I don’t know why, but – maybe I do know why – your use of the word caring earlier, I’m hearing it carried over.

[00:10:55.890] – Joanne
Yeah, it is, for sure, but let me add one more thing. There’s also self care on the part of teachers, and that’s really important. Teachers who invest in their own creativity, who look after themselves and feel motivated when they walk in the room and happy about what it is they’re going to do, that carries out to the kids. They see that message, it’s conveyed by the teacher that creativity matters, that they’re looking after themselves, and they’re trying to really move forward in positive directions. So teachers might want to think of what kinds of professional development might help them be more creative, so they, in turn, can convey that to their students. So maybe it’s engaging in those collaborative ventures that school board or other places put on, or maybe it’s trying fresh approaches and strategies or applying something really new or potentially challenging. I listened recently to one of your previous podcasts where you talked about the “wow factor.” You described a teacher who brought in this box and told the students that they couldn’t open it until they figured out the volume. And then they got inside the box and there was this whole long thing of candy.

[00:12:09.890] – Joanne
Again, they couldn’t help themselves until they were able to divide it properly and share it equally. Anything like that is fun for the kids. It’s creative, it’s wonderful. But by the same token, it requires a lot of preparation on the part of the teacher. So as as an educator, and I myself taught in classrooms for many years, and, as I said, taught in the teacher training program at the University of Toronto. I think you have to be prepared for that effort and agency that I discussed in an earlier podcast, but also know that there are venues, there are ways and avenues to pursue in order to increase your own creativity, feel good about yourself, self care and personal growth, fulfillment.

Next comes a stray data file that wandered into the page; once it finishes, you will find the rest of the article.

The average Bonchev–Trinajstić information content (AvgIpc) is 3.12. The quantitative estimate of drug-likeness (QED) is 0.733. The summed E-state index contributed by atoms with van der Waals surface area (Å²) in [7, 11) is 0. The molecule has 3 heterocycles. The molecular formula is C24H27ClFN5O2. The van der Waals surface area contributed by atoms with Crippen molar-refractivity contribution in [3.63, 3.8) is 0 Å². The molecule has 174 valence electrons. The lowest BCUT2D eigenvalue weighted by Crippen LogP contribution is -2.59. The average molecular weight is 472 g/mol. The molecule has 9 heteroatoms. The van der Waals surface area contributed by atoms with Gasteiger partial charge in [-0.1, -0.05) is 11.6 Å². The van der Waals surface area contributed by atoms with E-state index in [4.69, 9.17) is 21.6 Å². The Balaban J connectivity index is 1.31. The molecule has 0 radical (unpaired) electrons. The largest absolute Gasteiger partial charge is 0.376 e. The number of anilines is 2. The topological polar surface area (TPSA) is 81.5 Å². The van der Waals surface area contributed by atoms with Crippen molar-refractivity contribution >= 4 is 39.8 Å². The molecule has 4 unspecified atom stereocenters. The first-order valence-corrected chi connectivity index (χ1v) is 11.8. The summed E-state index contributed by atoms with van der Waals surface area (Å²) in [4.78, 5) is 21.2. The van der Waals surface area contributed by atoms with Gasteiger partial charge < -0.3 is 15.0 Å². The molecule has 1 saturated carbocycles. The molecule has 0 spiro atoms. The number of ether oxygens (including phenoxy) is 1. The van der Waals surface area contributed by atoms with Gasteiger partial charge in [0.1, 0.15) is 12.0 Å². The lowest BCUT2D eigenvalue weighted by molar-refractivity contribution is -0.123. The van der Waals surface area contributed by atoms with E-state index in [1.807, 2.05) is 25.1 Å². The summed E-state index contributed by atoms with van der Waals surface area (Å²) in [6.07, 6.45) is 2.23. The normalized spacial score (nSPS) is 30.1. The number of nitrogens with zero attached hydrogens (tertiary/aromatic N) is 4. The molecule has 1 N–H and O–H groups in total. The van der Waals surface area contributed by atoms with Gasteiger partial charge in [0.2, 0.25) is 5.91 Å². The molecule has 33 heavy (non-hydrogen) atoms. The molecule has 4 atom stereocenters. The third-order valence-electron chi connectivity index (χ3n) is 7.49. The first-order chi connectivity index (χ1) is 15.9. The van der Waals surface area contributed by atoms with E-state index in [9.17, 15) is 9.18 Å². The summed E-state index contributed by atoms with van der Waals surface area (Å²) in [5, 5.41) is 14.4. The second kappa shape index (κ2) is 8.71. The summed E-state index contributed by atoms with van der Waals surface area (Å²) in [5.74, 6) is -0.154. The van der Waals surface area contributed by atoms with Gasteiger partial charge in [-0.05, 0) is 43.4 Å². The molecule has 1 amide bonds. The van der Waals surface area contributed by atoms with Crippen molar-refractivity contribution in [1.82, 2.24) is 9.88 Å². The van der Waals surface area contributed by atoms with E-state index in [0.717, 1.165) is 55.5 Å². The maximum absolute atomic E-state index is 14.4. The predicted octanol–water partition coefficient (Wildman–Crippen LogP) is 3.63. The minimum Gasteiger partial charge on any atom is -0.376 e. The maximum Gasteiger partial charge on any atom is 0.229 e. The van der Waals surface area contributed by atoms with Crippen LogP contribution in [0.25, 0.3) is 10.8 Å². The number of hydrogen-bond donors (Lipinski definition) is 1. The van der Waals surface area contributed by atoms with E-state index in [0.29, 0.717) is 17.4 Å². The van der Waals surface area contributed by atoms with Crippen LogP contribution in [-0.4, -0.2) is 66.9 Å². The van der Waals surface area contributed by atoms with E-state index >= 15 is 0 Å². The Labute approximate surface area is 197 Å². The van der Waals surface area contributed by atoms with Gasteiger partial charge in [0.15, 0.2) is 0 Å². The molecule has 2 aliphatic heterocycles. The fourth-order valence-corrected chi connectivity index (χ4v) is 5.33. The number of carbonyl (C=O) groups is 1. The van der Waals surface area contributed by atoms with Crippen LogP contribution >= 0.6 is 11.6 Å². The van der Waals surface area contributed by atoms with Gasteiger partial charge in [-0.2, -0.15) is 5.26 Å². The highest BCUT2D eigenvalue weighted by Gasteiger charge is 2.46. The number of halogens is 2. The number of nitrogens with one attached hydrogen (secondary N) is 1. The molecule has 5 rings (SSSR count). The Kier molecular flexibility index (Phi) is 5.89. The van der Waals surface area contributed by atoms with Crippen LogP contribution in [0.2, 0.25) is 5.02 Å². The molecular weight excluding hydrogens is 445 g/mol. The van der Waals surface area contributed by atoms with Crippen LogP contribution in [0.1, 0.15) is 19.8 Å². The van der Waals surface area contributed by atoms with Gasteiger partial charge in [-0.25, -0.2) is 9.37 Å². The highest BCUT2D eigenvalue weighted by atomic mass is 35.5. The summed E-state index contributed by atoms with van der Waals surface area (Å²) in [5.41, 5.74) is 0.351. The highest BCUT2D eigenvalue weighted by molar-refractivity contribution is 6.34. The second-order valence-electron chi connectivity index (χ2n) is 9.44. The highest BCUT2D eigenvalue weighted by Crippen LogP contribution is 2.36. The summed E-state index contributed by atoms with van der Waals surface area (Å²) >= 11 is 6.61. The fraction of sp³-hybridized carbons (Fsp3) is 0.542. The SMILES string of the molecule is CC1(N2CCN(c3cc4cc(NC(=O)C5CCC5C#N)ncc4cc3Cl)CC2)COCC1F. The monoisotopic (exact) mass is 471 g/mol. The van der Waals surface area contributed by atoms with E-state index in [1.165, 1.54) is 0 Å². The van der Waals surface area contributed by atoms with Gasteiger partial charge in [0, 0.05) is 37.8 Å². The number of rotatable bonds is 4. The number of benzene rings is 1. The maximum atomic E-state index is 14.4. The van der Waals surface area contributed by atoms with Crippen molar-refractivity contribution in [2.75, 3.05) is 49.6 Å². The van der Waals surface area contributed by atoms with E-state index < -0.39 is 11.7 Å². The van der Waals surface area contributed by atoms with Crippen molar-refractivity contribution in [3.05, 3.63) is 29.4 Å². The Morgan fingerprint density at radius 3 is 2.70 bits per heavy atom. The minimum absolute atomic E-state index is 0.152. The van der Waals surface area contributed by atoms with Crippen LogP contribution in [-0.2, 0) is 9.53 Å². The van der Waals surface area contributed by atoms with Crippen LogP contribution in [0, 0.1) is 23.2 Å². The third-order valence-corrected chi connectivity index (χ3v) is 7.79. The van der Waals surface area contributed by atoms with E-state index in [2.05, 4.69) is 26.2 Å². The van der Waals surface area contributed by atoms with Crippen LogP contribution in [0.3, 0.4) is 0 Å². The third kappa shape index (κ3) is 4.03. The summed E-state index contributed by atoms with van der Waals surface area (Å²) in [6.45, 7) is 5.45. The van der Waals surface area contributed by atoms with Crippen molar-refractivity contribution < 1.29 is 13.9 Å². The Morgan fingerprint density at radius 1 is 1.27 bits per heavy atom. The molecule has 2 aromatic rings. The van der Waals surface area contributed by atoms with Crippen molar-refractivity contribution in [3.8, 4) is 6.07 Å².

[00:12:55.450] – Steve
You mentioned a little bit about AI, and I just recently read a short piece where a person did a rather creative thing as part of learning, and she was quick to add that the AI resource made it doable. So it gave her the opportunity, it was her idea, it was the teacher’s creativity, but the work of implementing it, she didn’t see that she would have had the time to do that. But the ability to go to AI and tap that AI resource allowed her to give something that she was excited about being able to give to the kids.

[00:13:36.380] – Joanne
Right, exactly. And I think this is a whole new frontier. And as we learn more about AI and how it will impact our children’s learning and ways of teaching, whether it’s instruction or whether it’s programming or whether it’s something else altogether, we’re on a learning curve, all of us. So we have to be smart about what we do.

[00:14:01.070] – Steve
So there may be a future book on AI and creativity? [laugh]

[00:14:04.506]
Maybe in the future. [laugh]

[00:14:04.650] – Steve
Your new book, “Ignite Your Ideas: Creativity for Kids,” contains specific strategies that students can employ to build their creativity, as well as strategies that teachers and others who support students can use. Can you share some of the examples of students using those activities for their creativity?

[00:14:33.850] – Joanne
Okay, so in terms of what students themselves can do, I think that the first thing is to appreciate that creativity matters in their lives, that they can use that creativity to bolster their thought processes, their outcomes, their journeys of learning. They have to think in terms of how I can self motivate. What is it that really gets me interested and alive and gets my creative juices flowing? What makes me feel good when I achieve something, even if, as I mentioned before, small steps that, as you say, we need to celebrate as well as congratulate. We have to help children understand that they have to build from what knowledge they already have to use that as a foundation or as a stepping stone to build new skills, new ideas, and to involve themselves in connecting with other people, staying engaged in what it is they’re trying to do, asking for help and support if they need it, and to take a look at some of the ideas, in fact, and ignite your ideas. I’ve got hundreds of strategies that will help students become more excited around infusing creativity. So those would be some of the pointers.

Dr. Joanne Foster

Dr. Joanne Foster, an acclaimed author and educator, has dedicated over 35 years to gifted education and child development. With expertise in psychology and special education, her work empowers parents and educators, fostering creativity and high-level learning in children and teens.